Washington D.C. | My Family Travels
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To most people, Washington D.C. is a place of history; not the first destination that pop‘s into ones mind at the mention of the word vacation. At first, Washington D.C. didn’t appeal to me too much, but when I saw what it had to offer, it became one of my goals in life to go back one day and ultimately live there.

One of the reasons this trip is very special to me is because it was the first time my entire family had been able to travel together. Even though we are only a family of five, things tend to get a little expensive; which is why we loved Washington D.C….most attractions are free. Seeing the Rocky Balboa station at the museum of natural history would not have been the same without my dad: the only one in my family who has watched all the movies. Even though seeing R2-D2 wasn’t as exciting for the rest of my family, they still stood by while I took many nerdy pictures. We would not have been able to navigate our way around Washington D.C. without my older sister Tania. She had previously been to Washington D.C. with a leadership program and knew what was worth seeing since we only had about two days to explore. Our family (being the optimistic type) thought we could handle the city in two days, unfortunately our feet did not agree with our mentality. My younger sister Brenda managed to keep us going in the right direction as well. Whenever we had a second of doubt over navigation, she would say she had a feeling that we should go left or right. We listened thinking that if we got lost, at least we would be exploring a new part of the city. Thankfully, we never came across danger, my mom made sure of that. She was the one who encouraged us to keep going to another monument even though it was eight o’clock at night and our feet were yelling at us to stop.

Another reason I will always remember this trip is because I felt like I was at home when I was there. I have traveled to many places in my life. Even with the sunny beaches of Florida and California, the flashiness of New York and Nevada, and the calmness of Montana and Arizona, I have never wanted to stay in one place as much as I did with Washington D.C. I could have stayed atop the Washington monument forever. The Lincoln Memorial was so mesmerizing with its view of the Washington monument at sunset. Of course, I couldn’t help myself, I made my sister take a picture of me in a way that made me look like I could touch the tip of the Washington Monument. When you walk along side the Vietnam memorial wall, you don’t stay quiet just out of respect, you stay quiet because you feel like you are affected personally by the war. As I walked along the wall, I wished that I could have stayed there and read each and every one of the names. Going to Washington D.C. really installed a sense of patriotism in me. I had always said the pledge of allegiance in class, watched elections and heard speeches. After returning from Washington D.C., it made me think of all the sacrifices thousands of people had made so that I could have the right to be here today. Seeing the actual desk that Thomas Jefferson wrote the Declaration of Independence on made me realize that I should appreciate each and every day of my life as an American.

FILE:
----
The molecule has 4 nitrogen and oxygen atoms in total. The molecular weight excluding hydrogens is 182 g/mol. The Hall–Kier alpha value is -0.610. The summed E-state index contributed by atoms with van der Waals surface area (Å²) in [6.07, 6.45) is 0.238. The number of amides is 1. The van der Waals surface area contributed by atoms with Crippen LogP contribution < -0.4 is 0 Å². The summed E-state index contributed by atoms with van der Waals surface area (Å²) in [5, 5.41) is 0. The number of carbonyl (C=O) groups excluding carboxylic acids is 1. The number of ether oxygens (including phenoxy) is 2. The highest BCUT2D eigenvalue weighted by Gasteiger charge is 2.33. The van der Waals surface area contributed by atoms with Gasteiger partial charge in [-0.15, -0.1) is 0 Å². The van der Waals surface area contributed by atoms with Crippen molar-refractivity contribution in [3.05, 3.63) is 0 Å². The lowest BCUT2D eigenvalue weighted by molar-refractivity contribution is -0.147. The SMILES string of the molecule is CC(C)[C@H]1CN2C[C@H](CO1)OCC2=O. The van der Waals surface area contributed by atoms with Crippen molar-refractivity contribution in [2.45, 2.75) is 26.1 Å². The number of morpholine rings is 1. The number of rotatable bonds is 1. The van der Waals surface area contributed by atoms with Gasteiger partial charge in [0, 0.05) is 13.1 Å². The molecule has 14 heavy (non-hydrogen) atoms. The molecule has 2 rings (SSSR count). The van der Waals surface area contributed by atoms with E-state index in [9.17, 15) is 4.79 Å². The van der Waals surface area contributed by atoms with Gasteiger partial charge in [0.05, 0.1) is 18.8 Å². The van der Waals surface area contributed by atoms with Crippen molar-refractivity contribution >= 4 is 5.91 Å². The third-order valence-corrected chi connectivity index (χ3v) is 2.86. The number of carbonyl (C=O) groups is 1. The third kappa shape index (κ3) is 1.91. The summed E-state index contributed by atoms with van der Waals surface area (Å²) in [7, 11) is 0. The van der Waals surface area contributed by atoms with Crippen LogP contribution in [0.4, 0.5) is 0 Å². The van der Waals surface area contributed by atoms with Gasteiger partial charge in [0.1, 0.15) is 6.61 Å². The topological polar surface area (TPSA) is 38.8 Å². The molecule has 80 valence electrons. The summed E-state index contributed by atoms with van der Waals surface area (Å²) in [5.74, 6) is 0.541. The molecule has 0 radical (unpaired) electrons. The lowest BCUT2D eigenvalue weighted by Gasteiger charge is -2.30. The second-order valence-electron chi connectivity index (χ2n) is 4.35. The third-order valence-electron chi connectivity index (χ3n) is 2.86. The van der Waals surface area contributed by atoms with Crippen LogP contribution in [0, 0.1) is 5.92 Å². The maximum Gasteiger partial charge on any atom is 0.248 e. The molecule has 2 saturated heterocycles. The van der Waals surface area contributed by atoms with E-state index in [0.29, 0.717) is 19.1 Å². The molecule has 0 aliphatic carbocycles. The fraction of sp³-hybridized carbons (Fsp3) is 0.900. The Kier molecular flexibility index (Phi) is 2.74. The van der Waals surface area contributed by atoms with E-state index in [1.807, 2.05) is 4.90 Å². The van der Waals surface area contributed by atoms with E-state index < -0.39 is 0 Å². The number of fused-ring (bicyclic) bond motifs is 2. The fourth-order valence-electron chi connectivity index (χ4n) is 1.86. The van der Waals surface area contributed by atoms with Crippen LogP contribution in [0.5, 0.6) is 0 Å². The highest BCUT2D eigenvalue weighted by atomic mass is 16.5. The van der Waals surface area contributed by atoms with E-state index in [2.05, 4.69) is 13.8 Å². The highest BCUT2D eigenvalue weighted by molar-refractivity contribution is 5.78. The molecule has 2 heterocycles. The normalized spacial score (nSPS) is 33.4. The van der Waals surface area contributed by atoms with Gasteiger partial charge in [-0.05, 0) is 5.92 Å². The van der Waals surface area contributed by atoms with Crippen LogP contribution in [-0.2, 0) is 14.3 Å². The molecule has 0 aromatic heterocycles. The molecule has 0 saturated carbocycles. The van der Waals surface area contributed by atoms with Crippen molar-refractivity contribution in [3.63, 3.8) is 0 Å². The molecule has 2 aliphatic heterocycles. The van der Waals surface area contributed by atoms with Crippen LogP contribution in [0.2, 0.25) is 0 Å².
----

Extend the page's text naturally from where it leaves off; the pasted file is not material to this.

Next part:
No only did I learn to appreciate my country’s history, I also learned to be grateful for my parents. Being a teenager, I thought parents were put on this earth to punish me and make my life miserable. The most important significance of this trip didn’t hit me until I got old enough to think for myself. Being the first person in my direct family to be born in the United States made me realize the trip was a milestone for my family. My mother went from sharing one bed with seven brothers and sisters and dreaming about color TV’s, to taking a picture with a life size cut out of President Bush in front of the White House. Being able to see that dreams do come true and that I was a result of that makes me proud of my heritage. It is kind of ironic how American history makes me appreciate my Mexican culture, full of parties and love. Before, I used to be furious when I would hear about politics and the audacity that some politicians had to pull what they were trying to pass. Now, I see that so much effort goes into keeping the fairness of my existence.

All in all, when I go to eat a tamale, I think of America. I have the best of both worlds and Washington D.C. has taught me more than I can ever learn from school. I have stood on the steps of the building on which the foundation of our country was built, and I will never forget it.

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